At the moment, due to the complexity and diversity of the administrative procedures for authorising variations made to medicines already on sale, the actual operation of the internal market is distorted. Of course, this situation affects the pharmaceutical industry and authorities, but it is patients who are primarily affected because these complex procedures delay them receiving the benefits of improved medicines. I therefore totally agree with the Commission’s proposal to harmonise the procedures for authorising variations made to medicines, regardless of the initial authorisation procedure, as this simplification will streamline the entire system and, above all, guarantee a higher level of public health protection.
I also support the idea put forward by the rapporteur, Mrs Grossetête, concerning the need for a single procedure for authorising variations which will provide greater authority. With regard to the final remark concerning the Commission’s proposal to retain the medicine’s initial name in the event of extending authorisation, I support keeping the initial name, since frequently changing the names of medicines may confuse patients who need, in any case, to see a doctor before receiving any treatment, and the doctor will be up to date with the medicine’s new therapeutic indications.
Amalia Sartori, (PPE-DE). – (IT) Mr President, ladies and gentlemen, I am very pleased with this directive. It will ensure that the rules on variations are made clearer, simpler, more flexible and truly harmonised. Congratulations, Mrs Grossetête.
I am also pleased to hear from the Commission that, partly in response to several resolutions of this Parliament, including one tabled by myself, Mrs Grossetête, Mrs Gutiérrez-Cortines and Mr Ulmer, there is to be a directive aimed at combating counterfeiting. It will require manufacturers and importers of active substances to obtain a certificate of good manufacturing practice, issued by the European authorities following mandatory inspections of manufacturing sites. By introducing product traceability in terms of country, company and manufacturing site, this measure will discourage the relabelling and repackaging of extra-Community products.
Miroslav Mikolášik (PPE-DE). – (SK) I welcome the report of Françoise Grossetête, which has the aim of simplifying and improving the system of regulatory conditions applying to changes to marketing authorisations for medicinal products. The original system for administering changes appears ineffective and unsatisfactory in view of new scientific knowledge and technological progress. The process for granting authorisation varies enormously at an intra-state level across the Member States of the European Union. There are variations in the procedures for reviewing medicinal products, in the time it takes to implement changes, and also in the requirements relating to the submission of documents.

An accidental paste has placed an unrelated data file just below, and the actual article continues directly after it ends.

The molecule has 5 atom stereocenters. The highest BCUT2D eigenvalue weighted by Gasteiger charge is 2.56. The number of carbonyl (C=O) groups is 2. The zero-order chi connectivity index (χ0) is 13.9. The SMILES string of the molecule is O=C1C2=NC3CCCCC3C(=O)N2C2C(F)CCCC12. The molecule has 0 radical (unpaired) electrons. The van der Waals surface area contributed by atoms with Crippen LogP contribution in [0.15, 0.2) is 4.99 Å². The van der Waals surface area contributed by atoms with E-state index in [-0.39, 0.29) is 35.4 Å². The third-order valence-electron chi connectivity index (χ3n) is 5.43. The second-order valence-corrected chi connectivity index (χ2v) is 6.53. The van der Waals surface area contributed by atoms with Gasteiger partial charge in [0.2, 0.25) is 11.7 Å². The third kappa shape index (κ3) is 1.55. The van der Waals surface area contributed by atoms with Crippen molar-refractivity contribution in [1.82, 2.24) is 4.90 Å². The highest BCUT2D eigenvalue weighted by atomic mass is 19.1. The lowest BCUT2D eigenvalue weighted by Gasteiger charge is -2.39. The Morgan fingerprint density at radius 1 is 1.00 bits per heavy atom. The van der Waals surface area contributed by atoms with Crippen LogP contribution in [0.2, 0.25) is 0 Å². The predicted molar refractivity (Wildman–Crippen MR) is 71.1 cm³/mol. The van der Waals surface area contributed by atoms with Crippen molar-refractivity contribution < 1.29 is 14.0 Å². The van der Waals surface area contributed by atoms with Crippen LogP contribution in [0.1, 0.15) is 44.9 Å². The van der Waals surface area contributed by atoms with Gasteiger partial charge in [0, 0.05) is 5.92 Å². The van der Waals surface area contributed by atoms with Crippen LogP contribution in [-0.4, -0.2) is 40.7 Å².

I firmly believe that the harmonisation of these aspects will make a big contribution to the protection of public health. A more effective system will also have a positive impact on the pharmaceutical industry as a whole. I support the rapporteur in the improvements she has proposed. I agree with the view that all drugs, regardless of the procedure under which they were authorised for release onto the market, should be subject to the same assessment and approval criteria. A new improved regulatory system will deliver benefits for all patients, for the approval bodies and also for the pharmaceutical companies.
Dagmar Roth-Behrendt (PSE). – (DE) Mr President, I have a further two questions for Commissioner Verheugen. Commissioner, do you agree that the intactness of packs and bar codes on packs are no obstacle to additional forms of trade and that, on the contrary, with a modicum of intelligence, a bar code can be applied to another product or a patient information leaflet inserted in further repackaging? Do you agree that a modicum of intelligence, and the flexibility that is expected of all Europeans, is also to be expected of all those involved in the trade and distribution of medicinal products here in the European Union?
I have one final question. We shall increasingly be seeing problems involving active ingredients entering the European Union from third countries. Do you envisage any prospect of our creating incentives to ensure that more active ingredients are produced in the European Union again and that manufacturers of medicinal products obtain these substances from within the EU rather than from countries in which we cannot guarantee their safety?
Jorgo Chatzimarkakis (ALDE). – (DE) Mr President, I should like to start by congratulating Mrs Grossetête. I also wish to thank the Commissioner for his speech, particularly the aspect of piracy and counterfeiting.
A 300% increase over the last year is no small amount, and this also endangers the health of European citizens. Yet we must also think about where piracy originates, its sources. In this regard, we note that 80% of counterfeit products originate from Internet trade and only 20% from actual smuggling. This must be our starting point.
In the case of the smuggled goods, we must mobilise our customs authorities, we must use new technologies, and we must look much more closely and thoroughly at how we can ensure safety in the case of blister packing, too. We must, of course, also ensure that there are safe Internet chemists and that citizens know which chemists are safe.
I should also like to draw attention to new principles. We need a coherent approach based on the principle: ‘Know your supplier, know your client.’